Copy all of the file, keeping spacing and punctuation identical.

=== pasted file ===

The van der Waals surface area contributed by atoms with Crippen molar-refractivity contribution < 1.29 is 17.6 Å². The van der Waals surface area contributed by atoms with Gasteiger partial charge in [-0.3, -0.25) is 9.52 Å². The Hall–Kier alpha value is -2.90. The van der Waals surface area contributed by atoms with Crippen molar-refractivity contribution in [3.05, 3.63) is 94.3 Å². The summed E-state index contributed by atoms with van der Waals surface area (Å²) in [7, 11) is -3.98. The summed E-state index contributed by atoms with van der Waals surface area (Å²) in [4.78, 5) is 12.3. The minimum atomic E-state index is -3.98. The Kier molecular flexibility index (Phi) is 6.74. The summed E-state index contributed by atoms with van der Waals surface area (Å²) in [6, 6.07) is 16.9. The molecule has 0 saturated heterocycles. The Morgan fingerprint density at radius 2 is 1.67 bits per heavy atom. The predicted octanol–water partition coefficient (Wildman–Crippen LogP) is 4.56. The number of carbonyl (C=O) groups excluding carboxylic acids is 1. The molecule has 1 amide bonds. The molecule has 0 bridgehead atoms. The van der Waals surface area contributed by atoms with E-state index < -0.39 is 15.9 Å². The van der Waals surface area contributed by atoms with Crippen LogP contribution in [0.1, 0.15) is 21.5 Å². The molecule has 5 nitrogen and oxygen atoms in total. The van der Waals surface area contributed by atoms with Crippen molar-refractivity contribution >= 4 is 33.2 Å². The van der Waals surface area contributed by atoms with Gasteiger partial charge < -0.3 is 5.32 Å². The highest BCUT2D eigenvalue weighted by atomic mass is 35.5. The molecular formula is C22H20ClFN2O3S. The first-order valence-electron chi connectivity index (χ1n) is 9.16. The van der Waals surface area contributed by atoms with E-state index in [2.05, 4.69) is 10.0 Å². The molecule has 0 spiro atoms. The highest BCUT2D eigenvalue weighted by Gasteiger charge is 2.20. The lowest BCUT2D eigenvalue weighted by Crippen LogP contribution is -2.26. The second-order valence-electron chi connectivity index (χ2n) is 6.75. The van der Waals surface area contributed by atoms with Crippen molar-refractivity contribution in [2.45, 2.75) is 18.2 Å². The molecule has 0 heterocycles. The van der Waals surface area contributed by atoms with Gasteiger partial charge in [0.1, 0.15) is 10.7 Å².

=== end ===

The van der Waals surface area contributed by atoms with Crippen molar-refractivity contribution < 1.29 is 17.6 Å². The van der Waals surface area contributed by atoms with Gasteiger partial charge in [-0.3, -0.25) is 9.52 Å². The Hall–Kier alpha value is -2.90. The van der Waals surface area contributed by atoms with Crippen molar-refractivity contribution in [3.05, 3.63) is 94.3 Å². The summed E-state index contributed by atoms with van der Waals surface area (Å²) in [7, 11) is -3.98. The summed E-state index contributed by atoms with van der Waals surface area (Å²) in [4.78, 5) is 12.3. The minimum atomic E-state index is -3.98. The Kier molecular flexibility index (Phi) is 6.74. The summed E-state index contributed by atoms with van der Waals surface area (Å²) in [6, 6.07) is 16.9. The molecule has 0 saturated heterocycles. The Morgan fingerprint density at radius 2 is 1.67 bits per heavy atom. The predicted octanol–water partition coefficient (Wildman–Crippen LogP) is 4.56. The number of carbonyl (C=O) groups excluding carboxylic acids is 1. The molecule has 1 amide bonds. The molecule has 0 bridgehead atoms. The van der Waals surface area contributed by atoms with E-state index < -0.39 is 15.9 Å². The van der Waals surface area contributed by atoms with Crippen LogP contribution in [0.1, 0.15) is 21.5 Å². The molecule has 5 nitrogen and oxygen atoms in total. The van der Waals surface area contributed by atoms with Crippen molar-refractivity contribution >= 4 is 33.2 Å². The van der Waals surface area contributed by atoms with Gasteiger partial charge < -0.3 is 5.32 Å². The highest BCUT2D eigenvalue weighted by atomic mass is 35.5. The molecular formula is C22H20ClFN2O3S. The first-order valence-electron chi connectivity index (χ1n) is 9.16. The van der Waals surface area contributed by atoms with E-state index in [2.05, 4.69) is 10.0 Å². The molecule has 0 spiro atoms. The highest BCUT2D eigenvalue weighted by Gasteiger charge is 2.20. The lowest BCUT2D eigenvalue weighted by Crippen LogP contribution is -2.26. The second-order valence-electron chi connectivity index (χ2n) is 6.75. The van der Waals surface area contributed by atoms with Crippen molar-refractivity contribution in [2.45, 2.75) is 18.2 Å². The molecule has 0 heterocycles. The van der Waals surface area contributed by atoms with Gasteiger partial charge in [0.1, 0.15) is 10.7 Å².